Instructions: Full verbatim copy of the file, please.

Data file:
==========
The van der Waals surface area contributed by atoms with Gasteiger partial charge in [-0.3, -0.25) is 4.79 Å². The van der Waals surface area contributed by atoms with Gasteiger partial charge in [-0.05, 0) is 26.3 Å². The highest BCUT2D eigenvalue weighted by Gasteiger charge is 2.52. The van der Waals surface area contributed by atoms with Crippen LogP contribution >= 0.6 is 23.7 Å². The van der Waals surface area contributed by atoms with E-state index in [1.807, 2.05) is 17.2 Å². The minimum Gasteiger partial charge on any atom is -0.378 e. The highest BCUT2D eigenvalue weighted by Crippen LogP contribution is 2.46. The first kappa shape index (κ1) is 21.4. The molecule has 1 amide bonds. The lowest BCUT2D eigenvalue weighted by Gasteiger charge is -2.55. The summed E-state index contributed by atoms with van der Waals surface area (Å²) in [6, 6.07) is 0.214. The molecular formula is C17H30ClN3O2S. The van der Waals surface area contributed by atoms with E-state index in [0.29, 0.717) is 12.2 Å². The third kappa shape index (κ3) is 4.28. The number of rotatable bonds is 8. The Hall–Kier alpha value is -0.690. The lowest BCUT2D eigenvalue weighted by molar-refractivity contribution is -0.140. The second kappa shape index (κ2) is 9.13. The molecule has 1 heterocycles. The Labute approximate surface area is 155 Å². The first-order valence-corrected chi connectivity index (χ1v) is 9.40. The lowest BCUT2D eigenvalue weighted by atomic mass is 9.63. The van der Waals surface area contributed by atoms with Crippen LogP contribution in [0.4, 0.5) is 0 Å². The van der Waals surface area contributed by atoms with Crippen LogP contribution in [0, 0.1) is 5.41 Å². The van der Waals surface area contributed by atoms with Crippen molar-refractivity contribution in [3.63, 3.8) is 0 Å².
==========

The van der Waals surface area contributed by atoms with Gasteiger partial charge in [-0.3, -0.25) is 4.79 Å². The van der Waals surface area contributed by atoms with Gasteiger partial charge in [-0.05, 0) is 26.3 Å². The highest BCUT2D eigenvalue weighted by Gasteiger charge is 2.52. The van der Waals surface area contributed by atoms with Crippen LogP contribution >= 0.6 is 23.7 Å². The van der Waals surface area contributed by atoms with E-state index in [1.807, 2.05) is 17.2 Å². The minimum Gasteiger partial charge on any atom is -0.378 e. The highest BCUT2D eigenvalue weighted by Crippen LogP contribution is 2.46. The first kappa shape index (κ1) is 21.4. The molecule has 1 amide bonds. The lowest BCUT2D eigenvalue weighted by Gasteiger charge is -2.55. The summed E-state index contributed by atoms with van der Waals surface area (Å²) in [6, 6.07) is 0.214. The molecular formula is C17H30ClN3O2S. The van der Waals surface area contributed by atoms with E-state index in [0.29, 0.717) is 12.2 Å². The third kappa shape index (κ3) is 4.28. The number of rotatable bonds is 8. The Hall–Kier alpha value is -0.690. The lowest BCUT2D eigenvalue weighted by molar-refractivity contribution is -0.140. The second kappa shape index (κ2) is 9.13. The molecule has 1 heterocycles. The Labute approximate surface area is 155 Å². The first-order valence-corrected chi connectivity index (χ1v) is 9.40. The lowest BCUT2D eigenvalue weighted by atomic mass is 9.63. The van der Waals surface area contributed by atoms with Crippen LogP contribution in [0.4, 0.5) is 0 Å². The van der Waals surface area contributed by atoms with Crippen LogP contribution in [0, 0.1) is 5.41 Å². The van der Waals surface area contributed by atoms with Crippen molar-refractivity contribution in [3.63, 3.8) is 0 Å².